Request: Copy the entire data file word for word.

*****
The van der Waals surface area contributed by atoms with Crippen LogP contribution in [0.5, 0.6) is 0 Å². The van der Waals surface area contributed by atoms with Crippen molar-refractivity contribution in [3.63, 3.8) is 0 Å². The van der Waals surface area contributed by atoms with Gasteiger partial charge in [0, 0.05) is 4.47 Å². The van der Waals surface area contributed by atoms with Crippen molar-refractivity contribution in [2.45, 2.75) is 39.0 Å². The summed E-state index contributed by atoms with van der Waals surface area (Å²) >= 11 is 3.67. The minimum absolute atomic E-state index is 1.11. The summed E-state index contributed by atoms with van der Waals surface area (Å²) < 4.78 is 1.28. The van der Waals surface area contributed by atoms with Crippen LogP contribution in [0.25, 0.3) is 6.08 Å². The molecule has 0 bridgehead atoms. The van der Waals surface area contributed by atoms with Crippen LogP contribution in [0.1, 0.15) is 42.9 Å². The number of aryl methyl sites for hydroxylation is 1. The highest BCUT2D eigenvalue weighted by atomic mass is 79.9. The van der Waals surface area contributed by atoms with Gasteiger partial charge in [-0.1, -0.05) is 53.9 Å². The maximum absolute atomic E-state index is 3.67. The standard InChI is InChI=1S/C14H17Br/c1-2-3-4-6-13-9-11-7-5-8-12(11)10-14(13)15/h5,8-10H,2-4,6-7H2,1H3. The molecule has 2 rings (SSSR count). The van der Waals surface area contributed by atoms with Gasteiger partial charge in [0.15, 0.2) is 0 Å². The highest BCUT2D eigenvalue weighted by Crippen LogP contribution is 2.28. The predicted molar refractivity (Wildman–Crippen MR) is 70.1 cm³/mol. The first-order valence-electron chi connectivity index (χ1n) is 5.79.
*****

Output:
The van der Waals surface area contributed by atoms with Crippen LogP contribution in [0.5, 0.6) is 0 Å². The van der Waals surface area contributed by atoms with Crippen molar-refractivity contribution in [3.63, 3.8) is 0 Å². The van der Waals surface area contributed by atoms with Gasteiger partial charge in [0, 0.05) is 4.47 Å². The van der Waals surface area contributed by atoms with Crippen molar-refractivity contribution in [2.45, 2.75) is 39.0 Å². The summed E-state index contributed by atoms with van der Waals surface area (Å²) >= 11 is 3.67. The minimum absolute atomic E-state index is 1.11. The summed E-state index contributed by atoms with van der Waals surface area (Å²) < 4.78 is 1.28. The van der Waals surface area contributed by atoms with Crippen LogP contribution in [0.25, 0.3) is 6.08 Å². The molecule has 0 bridgehead atoms. The van der Waals surface area contributed by atoms with Crippen LogP contribution in [0.1, 0.15) is 42.9 Å². The number of aryl methyl sites for hydroxylation is 1. The highest BCUT2D eigenvalue weighted by atomic mass is 79.9. The van der Waals surface area contributed by atoms with Gasteiger partial charge in [-0.1, -0.05) is 53.9 Å². The maximum absolute atomic E-state index is 3.67. The standard InChI is InChI=1S/C14H17Br/c1-2-3-4-6-13-9-11-7-5-8-12(11)10-14(13)15/h5,8-10H,2-4,6-7H2,1H3. The molecule has 2 rings (SSSR count). The van der Waals surface area contributed by atoms with Gasteiger partial charge in [0.15, 0.2) is 0 Å². The highest BCUT2D eigenvalue weighted by Crippen LogP contribution is 2.28. The predicted molar refractivity (Wildman–Crippen MR) is 70.1 cm³/mol. The first-order valence-electron chi connectivity index (χ1n) is 5.79.